'A Good Story Always Beats the Facts' When Maine Lawmakers Craft Legislation

They're only politicians. Thinking hurts.


AUGUSTA, Maine — If you want to drink a pint of Guinness before 9 a.m. on a Sunday when it's St. Patrick's Day in Maine you can now, thanks largely to a good story.

One tavern owner — a longtime Republican — suggested the idea to Rep. Barry Hobbins, D-Saco, last winter, and just in the nick o' time a bill extending drinking hours to the wee hour of 6 a.m. when St. Patrick's Day falls on a Sunday was signed into law by Maine Gov. Paul LePage.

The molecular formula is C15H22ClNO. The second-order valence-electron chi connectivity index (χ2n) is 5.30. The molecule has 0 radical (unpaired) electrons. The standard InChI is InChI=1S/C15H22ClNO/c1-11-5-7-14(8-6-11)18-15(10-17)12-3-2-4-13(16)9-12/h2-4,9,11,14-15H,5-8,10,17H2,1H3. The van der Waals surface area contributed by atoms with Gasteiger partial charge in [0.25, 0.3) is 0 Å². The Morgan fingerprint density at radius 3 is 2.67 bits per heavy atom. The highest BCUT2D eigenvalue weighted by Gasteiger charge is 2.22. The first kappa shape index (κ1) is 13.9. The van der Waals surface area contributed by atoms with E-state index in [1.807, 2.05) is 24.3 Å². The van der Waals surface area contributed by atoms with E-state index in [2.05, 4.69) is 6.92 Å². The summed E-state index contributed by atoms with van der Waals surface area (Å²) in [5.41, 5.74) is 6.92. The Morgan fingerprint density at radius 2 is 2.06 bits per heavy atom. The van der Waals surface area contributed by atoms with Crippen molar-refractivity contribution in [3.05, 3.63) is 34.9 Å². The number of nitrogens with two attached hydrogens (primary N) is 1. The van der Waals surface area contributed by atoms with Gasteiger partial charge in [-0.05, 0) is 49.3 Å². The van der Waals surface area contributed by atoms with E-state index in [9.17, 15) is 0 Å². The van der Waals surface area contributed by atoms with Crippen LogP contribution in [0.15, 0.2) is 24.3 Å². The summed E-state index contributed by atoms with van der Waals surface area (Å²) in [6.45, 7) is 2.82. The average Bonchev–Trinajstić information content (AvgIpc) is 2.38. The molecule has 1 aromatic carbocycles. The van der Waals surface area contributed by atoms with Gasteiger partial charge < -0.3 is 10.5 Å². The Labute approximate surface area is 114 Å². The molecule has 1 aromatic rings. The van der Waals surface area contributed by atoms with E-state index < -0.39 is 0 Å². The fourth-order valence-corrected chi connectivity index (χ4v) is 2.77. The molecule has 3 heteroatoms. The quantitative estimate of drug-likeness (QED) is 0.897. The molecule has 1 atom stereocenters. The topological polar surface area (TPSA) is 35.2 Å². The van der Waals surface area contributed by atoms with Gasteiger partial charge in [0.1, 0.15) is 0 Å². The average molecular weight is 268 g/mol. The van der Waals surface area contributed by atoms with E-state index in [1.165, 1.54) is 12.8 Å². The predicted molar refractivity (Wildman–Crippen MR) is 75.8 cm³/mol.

The measure ended up benefiting bars all around Maine, but the change was suggested mainly to preserve a long-standing tradition at a single pub in Saco, Hobbins said while promoting the bill.

The law change was just one in a host of bills — some passed into law, some not — offered up in 2013 that were based largely on a story or two or even a tall tale told to a lawmaker.

"A good story always beats the facts," said George Smith, a Maine outdoors writer and former longtime executive director of the Sportsman's Alliance of Maine. "You try to have some factual basis, but a good story is a lot better than somebody droning through a long list of complex facts, (and soon) the legislators are all heading down to the cafeteria for a cup of coffee."